You wouldn’t think busted pilots or scrapped sci-fi scripts would have a home in today’s vast content market, but Mark Stern sees a place for them.
The Syfy veteran is building the first-ever studio to uncover those hidden gems and turn them into podcast magic. His 2-year-old company, Echoverse, is focusing on making audio dramas in the sci-fi, fantasy and supernatural genres, a market with a big appetite for podcasting, fandom and niche shows. After leading original content at Syfy for more than a decade and founding IM Global Television, it’s safe to say he has developed an eye for taking wonky ideas from development to distribution. But he saw a change in the TV industry that was less about telling stories and more about landing big names.
“I found television to be more and more challenging in terms of it being a space for creative voice and innovation,” Stern told TheWrap. “I got very disenchanted with how it became less and less about just telling great stories with new voices and more about what actor you have attached.”
Over the years, Stern has overseen works involving creators like Jenji Kohan, M. Night Shyamalan, Norman Lear and Phil Rosenthal. As president of original content at Syfy, he led the network to produce popular programs from “Battlestar Galactica” to “Ghost Hunters,” and these shows together have gotten more than 40 Emmy nominations. Now, as president of Echoverse, he’s bringing his TV experience to the podcasting world to develop high-quality scripted audio shows.
With a handful of releases slated for this year and more than two dozen others in the works, Echoverse is considering making its content widely available through streaming services like Audible or Spotify. But each project will come with a different strategy, with some self-distributed and some ad-supported. In the long term, the goal is to build an app to house all of the company’s content and serve as a forum for the sci-fi community.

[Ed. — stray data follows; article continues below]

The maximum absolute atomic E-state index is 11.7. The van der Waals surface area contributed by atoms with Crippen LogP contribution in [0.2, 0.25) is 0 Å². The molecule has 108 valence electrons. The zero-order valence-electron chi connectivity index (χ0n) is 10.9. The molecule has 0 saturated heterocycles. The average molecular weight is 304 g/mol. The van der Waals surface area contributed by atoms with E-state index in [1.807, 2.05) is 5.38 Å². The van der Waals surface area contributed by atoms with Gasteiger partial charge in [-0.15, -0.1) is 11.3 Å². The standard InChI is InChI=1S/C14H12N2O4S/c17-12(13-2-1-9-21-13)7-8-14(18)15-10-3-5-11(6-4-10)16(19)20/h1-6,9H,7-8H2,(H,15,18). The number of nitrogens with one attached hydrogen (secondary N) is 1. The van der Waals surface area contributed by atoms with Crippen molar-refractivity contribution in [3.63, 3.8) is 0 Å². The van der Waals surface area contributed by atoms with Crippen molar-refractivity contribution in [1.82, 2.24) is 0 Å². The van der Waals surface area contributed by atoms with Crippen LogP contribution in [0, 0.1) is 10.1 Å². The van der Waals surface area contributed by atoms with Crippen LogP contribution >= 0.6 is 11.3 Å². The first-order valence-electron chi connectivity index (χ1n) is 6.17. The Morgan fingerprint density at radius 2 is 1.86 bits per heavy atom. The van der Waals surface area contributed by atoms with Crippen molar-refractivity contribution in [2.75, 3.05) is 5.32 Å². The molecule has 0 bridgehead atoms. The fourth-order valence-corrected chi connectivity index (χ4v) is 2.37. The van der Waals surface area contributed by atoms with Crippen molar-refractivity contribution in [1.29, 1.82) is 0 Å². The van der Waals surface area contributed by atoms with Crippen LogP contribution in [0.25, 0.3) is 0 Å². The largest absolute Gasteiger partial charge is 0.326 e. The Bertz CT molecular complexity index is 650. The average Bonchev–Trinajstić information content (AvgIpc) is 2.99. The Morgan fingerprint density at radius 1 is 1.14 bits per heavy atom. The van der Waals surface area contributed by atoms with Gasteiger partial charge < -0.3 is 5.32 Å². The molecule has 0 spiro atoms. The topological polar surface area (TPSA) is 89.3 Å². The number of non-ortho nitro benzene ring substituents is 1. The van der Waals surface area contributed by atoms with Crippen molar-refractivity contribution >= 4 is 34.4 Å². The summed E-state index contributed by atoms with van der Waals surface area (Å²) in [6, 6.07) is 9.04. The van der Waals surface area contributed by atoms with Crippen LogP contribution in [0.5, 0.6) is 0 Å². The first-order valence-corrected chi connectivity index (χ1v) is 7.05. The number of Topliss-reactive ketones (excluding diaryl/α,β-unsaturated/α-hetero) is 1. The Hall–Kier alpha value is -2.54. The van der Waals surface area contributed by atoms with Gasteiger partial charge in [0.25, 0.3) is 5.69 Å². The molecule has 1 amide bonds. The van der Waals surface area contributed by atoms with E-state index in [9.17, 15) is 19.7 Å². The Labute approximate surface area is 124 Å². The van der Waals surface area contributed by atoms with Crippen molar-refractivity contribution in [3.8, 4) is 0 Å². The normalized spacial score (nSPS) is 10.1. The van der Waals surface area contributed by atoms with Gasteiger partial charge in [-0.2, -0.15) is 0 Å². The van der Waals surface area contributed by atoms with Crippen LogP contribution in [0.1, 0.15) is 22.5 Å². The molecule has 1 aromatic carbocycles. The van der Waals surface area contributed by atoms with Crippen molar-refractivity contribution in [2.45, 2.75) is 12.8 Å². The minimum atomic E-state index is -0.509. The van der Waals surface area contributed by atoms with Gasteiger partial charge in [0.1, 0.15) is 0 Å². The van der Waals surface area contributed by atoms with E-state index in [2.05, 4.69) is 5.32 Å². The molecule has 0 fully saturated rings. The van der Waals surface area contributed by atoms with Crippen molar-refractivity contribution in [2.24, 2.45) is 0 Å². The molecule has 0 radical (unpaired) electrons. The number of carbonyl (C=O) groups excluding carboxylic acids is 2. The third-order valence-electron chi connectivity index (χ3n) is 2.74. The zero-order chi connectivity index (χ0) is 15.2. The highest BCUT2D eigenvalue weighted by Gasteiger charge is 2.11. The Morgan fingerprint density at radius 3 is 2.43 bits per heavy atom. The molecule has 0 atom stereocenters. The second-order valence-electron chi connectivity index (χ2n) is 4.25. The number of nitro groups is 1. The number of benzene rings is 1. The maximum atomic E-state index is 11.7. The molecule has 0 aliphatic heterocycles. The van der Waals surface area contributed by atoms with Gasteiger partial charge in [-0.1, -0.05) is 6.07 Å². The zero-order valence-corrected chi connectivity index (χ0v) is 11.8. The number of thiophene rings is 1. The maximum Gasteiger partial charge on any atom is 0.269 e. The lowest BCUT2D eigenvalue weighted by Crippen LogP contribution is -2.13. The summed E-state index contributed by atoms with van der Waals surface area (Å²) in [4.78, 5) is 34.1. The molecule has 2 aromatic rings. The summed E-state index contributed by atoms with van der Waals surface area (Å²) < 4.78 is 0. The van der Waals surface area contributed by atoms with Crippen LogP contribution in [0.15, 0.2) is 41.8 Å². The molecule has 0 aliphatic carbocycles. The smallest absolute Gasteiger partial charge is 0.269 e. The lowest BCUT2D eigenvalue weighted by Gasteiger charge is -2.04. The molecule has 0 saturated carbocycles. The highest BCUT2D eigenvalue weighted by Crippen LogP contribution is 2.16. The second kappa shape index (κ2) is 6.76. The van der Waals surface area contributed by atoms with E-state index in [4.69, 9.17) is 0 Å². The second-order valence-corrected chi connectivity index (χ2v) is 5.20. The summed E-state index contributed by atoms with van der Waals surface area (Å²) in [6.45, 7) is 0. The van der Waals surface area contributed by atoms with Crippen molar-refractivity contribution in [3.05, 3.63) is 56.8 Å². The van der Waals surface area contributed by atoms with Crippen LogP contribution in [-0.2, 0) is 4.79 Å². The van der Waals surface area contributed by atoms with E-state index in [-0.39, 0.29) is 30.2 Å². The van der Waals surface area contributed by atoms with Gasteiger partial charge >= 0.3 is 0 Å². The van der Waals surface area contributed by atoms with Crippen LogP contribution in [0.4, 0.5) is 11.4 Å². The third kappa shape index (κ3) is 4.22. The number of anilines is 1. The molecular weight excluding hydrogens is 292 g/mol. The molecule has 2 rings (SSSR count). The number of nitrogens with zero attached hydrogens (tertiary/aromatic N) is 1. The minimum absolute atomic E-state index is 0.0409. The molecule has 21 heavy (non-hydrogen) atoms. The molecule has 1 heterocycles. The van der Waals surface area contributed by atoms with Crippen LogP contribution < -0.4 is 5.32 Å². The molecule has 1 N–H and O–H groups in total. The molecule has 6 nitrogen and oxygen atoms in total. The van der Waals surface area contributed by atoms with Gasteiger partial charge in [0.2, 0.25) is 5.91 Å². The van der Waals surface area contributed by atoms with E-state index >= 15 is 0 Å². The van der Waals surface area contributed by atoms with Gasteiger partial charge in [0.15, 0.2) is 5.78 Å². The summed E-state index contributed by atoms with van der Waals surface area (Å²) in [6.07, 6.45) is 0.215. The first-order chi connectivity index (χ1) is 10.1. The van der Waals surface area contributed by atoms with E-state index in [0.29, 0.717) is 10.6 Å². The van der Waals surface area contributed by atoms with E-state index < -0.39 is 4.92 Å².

“We really kind of left ourselves very open to finding the best distribution for each project and what the project is going to need,” Stern said.
In this edition of “Office With a View,” Stern discusses the difference between the TV business and podcasting, how he’s planning to find a home for his productions, and how podcasts can save projects that have been abandoned by other parts of the entertainment industry.
How are TV and podcasts different as a business?
The more you look into that [podcast] space, the more it really reminded me actually of the early days of cable TV. It was this opportunity to try different things. You had this big open white space to play. There wasn’t a lot of expectation or need for high performance, the costs were low, and I see a lot of that same opportunity and audio.
What was very important to me when we started the company was to have funding for both development and production and distribution, so that we can really work as a full fledged kind of film studio and control all the various means of both development, production and distribution. The economics of the audio really allow that to happen, as well. It has been a bit of a challenge to go from TV economics to audio economics, how those deals work and all sorts of other elements of it, but we are really about telling all sorts of different stories in the genre space.